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ABM, NMD - Alphabet Soup of Defense
 

Sunday, February 18, 2001

ABM, NMD - Alphabet Soup of Defense

by Linda DeLaine

In brief, the U.S. has stated it will go ahead with its NMD system and will not back down or compromise on its plans. Russia is equally firm in its stand against the NMD and will not accept any violation or amendment to the ABM treaty. Various NATO and UN nations (namely China) are either luke warm or in outright opposition to the NMD. Many worry that the NMD, and Russia's promised reaction to it, upset the delicate world, and especially European, strategic balance leading to a new arms race and renewed Cold War situation.

Russian - American relations have been delicate during the years following the fall of the Soviet and the formation of the Russian Federation. Old fears and distrust die hard. Both Russia and the U.S. have made great strides in reaching out to each other along cultural lines. When it comes to national security and politics, the waters are still choppy. Historically, Russia has considered threats from the West to be a reality and has taken various measures to protect itself from these perceived threats. Total trust in any good intentions from the West will not happen overnight. On the other hand, most Americans see Communism as totally evil and question if a nation, which has never practiced democracy before now, can be trusted. Afterall, their current president is a former KGB spy.

Much of the west no longer sees Russia as a military power. In fact, Russia is often identified as problem and standing in the way of global stability. Furthermore, the contributions that the Russian people have made and can make, given improved economic conditions, to the world in the areas of science, medicine, technology, the arts, etc., are often forgotten when Russia is dealt with in the political arena.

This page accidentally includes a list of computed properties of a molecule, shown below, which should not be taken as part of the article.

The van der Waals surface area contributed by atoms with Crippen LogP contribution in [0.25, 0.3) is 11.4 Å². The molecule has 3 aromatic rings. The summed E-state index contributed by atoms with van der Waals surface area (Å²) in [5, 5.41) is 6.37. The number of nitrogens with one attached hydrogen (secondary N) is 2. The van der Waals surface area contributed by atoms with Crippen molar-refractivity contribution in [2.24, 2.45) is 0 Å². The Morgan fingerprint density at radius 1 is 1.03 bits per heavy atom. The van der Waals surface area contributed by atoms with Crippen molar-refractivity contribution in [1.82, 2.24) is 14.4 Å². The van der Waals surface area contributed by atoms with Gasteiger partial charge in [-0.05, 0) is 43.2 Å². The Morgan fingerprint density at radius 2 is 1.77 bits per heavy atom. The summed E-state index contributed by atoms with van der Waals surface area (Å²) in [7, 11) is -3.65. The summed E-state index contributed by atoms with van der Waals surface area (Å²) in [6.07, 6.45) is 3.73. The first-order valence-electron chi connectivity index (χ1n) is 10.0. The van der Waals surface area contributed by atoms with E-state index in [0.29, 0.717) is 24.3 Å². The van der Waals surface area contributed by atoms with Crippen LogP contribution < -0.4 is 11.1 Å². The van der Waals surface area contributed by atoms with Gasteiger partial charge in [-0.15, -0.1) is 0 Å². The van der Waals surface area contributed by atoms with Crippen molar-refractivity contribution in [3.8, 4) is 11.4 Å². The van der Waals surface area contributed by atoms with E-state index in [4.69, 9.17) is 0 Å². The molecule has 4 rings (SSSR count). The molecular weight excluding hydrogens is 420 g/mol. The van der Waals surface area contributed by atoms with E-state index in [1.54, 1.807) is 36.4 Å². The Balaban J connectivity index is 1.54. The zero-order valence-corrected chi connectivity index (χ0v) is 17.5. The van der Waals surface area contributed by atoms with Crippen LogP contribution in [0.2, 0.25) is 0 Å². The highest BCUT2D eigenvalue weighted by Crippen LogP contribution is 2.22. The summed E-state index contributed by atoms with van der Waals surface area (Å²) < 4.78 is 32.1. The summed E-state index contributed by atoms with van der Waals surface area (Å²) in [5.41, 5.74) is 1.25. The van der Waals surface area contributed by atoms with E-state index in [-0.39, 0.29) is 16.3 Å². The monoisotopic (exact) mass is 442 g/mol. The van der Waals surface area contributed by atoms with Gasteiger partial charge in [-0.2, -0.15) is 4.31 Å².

The issue of defense systems between the U.S. and Russia comes down to trust. Neither nation has a solid historical foundation of trust where the other is concerned. So, how do the two nations and their people come to a point where they do not feel threatened by each other and, thus, compelled to be on the defensive in their dealings? Short of a grand leap of faith, it would seem that only time, dialogue and shared experiences will build a solid bridge. But, how long will this take and at what cost?

 "So where does our Russian - American relationship go from here? If it were left up to the peoples of both nations, all would be fine but governments are always behind their people in thinking and this situation is not any different. . . it is not only Russia that is quivering but our own internal, along with our collective moral compass, needs some grave repair."
(from a reader)

Meanwhile, China has agreed to purchase an unspecified number of A-50 radar jets from Russia. Originally, China was going to buy Falcon radar planes from Israel, but the latter withdrew from deal due to pressure from the U.S. The U.S. strongly opposes the Russia-China sale; Russia is not likely to back out of the sale, however.

Both nations will survive, of this there is little if any doubt. The U.S. is the stronger world power and the soul of the Russian people will guarantee Russia's survival and growth. In the process, will the walls that began to crumble back in 1989 be partially or totally rebuilt?